If you’ve seen people or pictures of people with semicolon tattoos, you probably have wondered what the tattoos mean. Typically inornate and small in size, the semicolon tattoo might seem relatively unremarkable, but they’re cropping up everywhere, and they contain a tremendous significance.
While it may appear to be a flair for punctuation, what the semicolon tattoo actually represents is mental health struggles and the importance of suicide prevention.
Originating in Green Bay, Wisconsin, the semicolon tattoos originated from Project Semicolon, for those who struggle with self-harm, addiction, depression and suicide. It is also used in memory of those whose sentence has ended, like the father of the movement’s founder, Amy Bleuel. Amy has battled against mental illness and depression throughout her life. After she lost her father to suicide, she wanted to honor his memory in a special way. She also wanted to raise awareness for suicide prevention and other mental health issues, so she started Project Semicolon. The project aims to offer hope, love and understanding to those who battle depression, suicide, addiction and self-injury.
In the writing field, a semicolon is used when the author could have chosen to ended their sentence, but chose to keep it going. It separates two connected thoughts. With the Project Semicolon, you are the author and the sentence is your life.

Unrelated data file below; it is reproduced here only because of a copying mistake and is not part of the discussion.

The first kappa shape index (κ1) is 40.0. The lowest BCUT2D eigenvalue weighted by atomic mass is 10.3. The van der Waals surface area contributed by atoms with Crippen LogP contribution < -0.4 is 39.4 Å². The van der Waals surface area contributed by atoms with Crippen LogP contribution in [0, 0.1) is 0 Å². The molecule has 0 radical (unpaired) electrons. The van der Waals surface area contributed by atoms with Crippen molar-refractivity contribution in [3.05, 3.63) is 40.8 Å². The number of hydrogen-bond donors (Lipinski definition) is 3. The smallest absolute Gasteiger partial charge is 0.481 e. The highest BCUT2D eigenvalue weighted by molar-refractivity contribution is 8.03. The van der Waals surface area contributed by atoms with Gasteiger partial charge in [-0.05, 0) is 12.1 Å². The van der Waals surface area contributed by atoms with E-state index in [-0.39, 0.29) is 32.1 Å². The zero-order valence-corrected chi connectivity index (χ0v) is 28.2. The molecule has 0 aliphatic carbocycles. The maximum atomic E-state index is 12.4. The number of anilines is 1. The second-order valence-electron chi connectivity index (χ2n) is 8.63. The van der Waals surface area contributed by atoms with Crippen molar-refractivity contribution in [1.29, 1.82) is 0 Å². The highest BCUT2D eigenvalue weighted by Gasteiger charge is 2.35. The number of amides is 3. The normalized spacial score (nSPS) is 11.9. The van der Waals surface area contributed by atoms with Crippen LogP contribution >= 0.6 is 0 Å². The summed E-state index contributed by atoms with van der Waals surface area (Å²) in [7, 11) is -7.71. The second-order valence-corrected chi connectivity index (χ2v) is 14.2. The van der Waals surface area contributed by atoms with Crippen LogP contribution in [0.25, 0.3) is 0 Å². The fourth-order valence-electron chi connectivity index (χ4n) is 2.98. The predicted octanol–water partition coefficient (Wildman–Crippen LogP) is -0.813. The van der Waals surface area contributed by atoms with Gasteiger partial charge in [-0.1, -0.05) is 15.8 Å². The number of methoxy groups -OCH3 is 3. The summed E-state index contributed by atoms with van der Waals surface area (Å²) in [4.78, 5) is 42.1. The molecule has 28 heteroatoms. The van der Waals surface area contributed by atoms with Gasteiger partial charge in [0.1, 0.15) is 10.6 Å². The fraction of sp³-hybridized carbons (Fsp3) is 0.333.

This movement is dedicated to prevention against the permanent solution that is suicide.
More than 300 million people globally suffer from depression. Because of the stigma associated with the condition, many suffer in silence, too embarrassed to speak up for fear of looking weak or becoming a burden. But Project Semicolon wants those who suffer from mental health illnesses to know while they might feel lonely, they are not alone. Part of the tattoo’s implication is a universal nod to that very notion. Programs like Project Semicolon create for those who suffer from depression a sense of global solidarity; the same brand of loneliness they feel is also on the shoulders of millions worldwide.
No matter what you’ve been through, if you struggle with depression, suicide, addiction or other such serious issues, you are not alone. Project Semicolon aims to support and encourage others to share their stories and get help when they need it, but they are not a 24-hour hotline. In an emergency situation, please call local authorities, a mental health professional, or 1-800-SUICIDE (784-2433) for help.